AU - Birba,Agustina

AU - Hesse,Eugenia

AU - Sedeño,Lucas

AU - Mikulan,Ezequiel P.

AU - del Carmen García,Maria

AU - Avalos,Juan

AU - Adolfi,Federico

AU - Bekinschtein,Tristan A.

AU - Zimerman,Máximo

AU - Parra Rodriguez,Mario

AU - García,Adolfo M.

AU - Ibáñez,Agustín M.

PY - 2017/6/8

Y1 - 2017/6/8

N2 - Recent works evince the critical role of visual short-term memory (STM) binding deficits as a clinical and preclinical marker of Alzheimer’s disease. These studies suggest a potential role of posterior brain regions in both the neurocognitive deficits of Alzheimer’s patients and STM binding in general. Thereupon, we surmised that stimulation of the posterior parietal cortex might be a successful approach to tackle working memory deficits in this condition, especially at early stages. To date, no causal evidence exists of the role of the parietal cortex in STM binding. A unique approach to assess this issue is afforded by single subject direct intracranial electrical stimulation of specific brain regions during a relevant cognitive task. Electrical stimulation has been used both for clinical purposes and to causally probe brain mechanisms. Previous evidence of electrical currents spreading through white matter along well defined functional circuits indicates that visual working memory mechanisms are subserved by a specific widely distributed network. Here, we stimulated the parietal cortex of a subject with intracranial electrodes as he performed the visual STM task. We compared the ensuing results to those from a non-stimulated condition and to the performance of a matched control group. In brief, direct stimulation of the parietal cortex induced a selective improvement in STM. These results, together with previous studies, provide very preliminary but promising ground to examine behavioral changes upon parietal stimulation in AD. We discuss our results regarding (a) the usefulness of the task to target prodromal stages of Alzheimer’s disease, (b) the role of a posterior network in STM binding and in Alzheimer’s disease, and (c) the potential opportunity to improve STM binding through brain stimulation.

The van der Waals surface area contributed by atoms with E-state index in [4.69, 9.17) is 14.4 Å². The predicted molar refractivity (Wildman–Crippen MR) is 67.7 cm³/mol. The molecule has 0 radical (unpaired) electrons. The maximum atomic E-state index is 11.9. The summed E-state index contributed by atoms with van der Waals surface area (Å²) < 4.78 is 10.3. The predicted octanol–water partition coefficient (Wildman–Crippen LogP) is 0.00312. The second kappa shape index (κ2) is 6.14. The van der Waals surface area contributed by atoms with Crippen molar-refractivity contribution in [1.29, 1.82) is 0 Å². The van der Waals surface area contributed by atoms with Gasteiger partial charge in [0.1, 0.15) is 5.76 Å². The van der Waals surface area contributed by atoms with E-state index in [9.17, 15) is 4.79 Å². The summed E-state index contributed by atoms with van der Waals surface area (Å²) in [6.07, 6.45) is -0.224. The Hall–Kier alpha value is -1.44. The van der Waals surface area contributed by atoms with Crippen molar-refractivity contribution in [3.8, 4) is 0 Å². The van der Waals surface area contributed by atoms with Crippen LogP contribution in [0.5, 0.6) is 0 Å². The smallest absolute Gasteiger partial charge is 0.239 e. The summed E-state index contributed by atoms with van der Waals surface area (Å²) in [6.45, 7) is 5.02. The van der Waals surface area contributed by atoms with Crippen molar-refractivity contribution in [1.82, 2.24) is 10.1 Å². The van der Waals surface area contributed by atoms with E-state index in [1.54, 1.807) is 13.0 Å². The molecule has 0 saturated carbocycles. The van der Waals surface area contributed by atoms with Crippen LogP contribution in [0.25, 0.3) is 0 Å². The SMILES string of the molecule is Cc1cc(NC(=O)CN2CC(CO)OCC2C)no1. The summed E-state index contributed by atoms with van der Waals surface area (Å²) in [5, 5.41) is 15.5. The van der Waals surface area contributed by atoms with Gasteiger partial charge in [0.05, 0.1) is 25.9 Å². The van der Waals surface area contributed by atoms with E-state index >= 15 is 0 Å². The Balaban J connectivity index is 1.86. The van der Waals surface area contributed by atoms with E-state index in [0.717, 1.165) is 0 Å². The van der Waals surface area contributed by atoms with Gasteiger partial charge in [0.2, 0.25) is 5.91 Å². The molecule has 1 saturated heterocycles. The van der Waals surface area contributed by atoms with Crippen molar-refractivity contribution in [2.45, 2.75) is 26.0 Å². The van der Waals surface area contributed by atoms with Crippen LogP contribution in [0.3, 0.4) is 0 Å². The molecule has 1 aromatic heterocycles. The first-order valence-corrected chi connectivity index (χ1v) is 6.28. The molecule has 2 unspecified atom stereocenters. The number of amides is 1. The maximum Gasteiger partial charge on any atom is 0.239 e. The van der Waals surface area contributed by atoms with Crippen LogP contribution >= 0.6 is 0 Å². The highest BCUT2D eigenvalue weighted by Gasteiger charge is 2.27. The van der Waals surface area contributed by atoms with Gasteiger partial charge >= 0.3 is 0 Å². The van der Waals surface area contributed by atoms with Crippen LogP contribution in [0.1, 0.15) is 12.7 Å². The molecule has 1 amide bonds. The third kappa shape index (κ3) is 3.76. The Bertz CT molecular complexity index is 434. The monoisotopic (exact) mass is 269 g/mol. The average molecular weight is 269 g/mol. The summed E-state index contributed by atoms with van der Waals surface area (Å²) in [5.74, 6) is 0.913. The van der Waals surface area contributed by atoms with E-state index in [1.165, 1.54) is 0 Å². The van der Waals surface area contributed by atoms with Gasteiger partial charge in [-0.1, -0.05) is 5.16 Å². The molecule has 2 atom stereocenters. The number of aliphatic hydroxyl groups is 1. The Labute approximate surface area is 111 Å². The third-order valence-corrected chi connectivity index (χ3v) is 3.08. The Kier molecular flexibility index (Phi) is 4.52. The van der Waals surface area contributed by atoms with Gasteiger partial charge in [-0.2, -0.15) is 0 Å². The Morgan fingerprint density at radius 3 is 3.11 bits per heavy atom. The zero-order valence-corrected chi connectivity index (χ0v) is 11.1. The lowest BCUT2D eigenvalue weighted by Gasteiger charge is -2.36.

AB - Recent works evince the critical role of visual short-term memory (STM) binding deficits as a clinical and preclinical marker of Alzheimer’s disease. These studies suggest a potential role of posterior brain regions in both the neurocognitive deficits of Alzheimer’s patients and STM binding in general. Thereupon, we surmised that stimulation of the posterior parietal cortex might be a successful approach to tackle working memory deficits in this condition, especially at early stages. To date, no causal evidence exists of the role of the parietal cortex in STM binding. A unique approach to assess this issue is afforded by single subject direct intracranial electrical stimulation of specific brain regions during a relevant cognitive task. Electrical stimulation has been used both for clinical purposes and to causally probe brain mechanisms. Previous evidence of electrical currents spreading through white matter along well defined functional circuits indicates that visual working memory mechanisms are subserved by a specific widely distributed network. Here, we stimulated the parietal cortex of a subject with intracranial electrodes as he performed the visual STM task. We compared the ensuing results to those from a non-stimulated condition and to the performance of a matched control group. In brief, direct stimulation of the parietal cortex induced a selective improvement in STM. These results, together with previous studies, provide very preliminary but promising ground to examine behavioral changes upon parietal stimulation in AD. We discuss our results regarding (a) the usefulness of the task to target prodromal stages of Alzheimer’s disease, (b) the role of a posterior network in STM binding and in Alzheimer’s disease, and (c) the potential opportunity to improve STM binding through brain stimulation.

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KW - Alzhimer´s disease

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DO - 10.3389/fnagi.2017.00178

M3 - Article

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JO - Frontiers in Aging Neuroscience

T2 - Frontiers in Aging Neuroscience

JF - Frontiers in Aging Neuroscience

SN - 1663-4365

M1 - 178

ER -

Birba A, Hesse E, Sedeño L, Mikulan EP, del Carmen García M, Avalos J et al. Enhanced working memory binding by direct electrical stimulation of the parietal cortex. Frontiers in Aging Neuroscience. 2017 Jun 8;9. 178. Available from, DOI: 10.3389/fnagi.2017.00178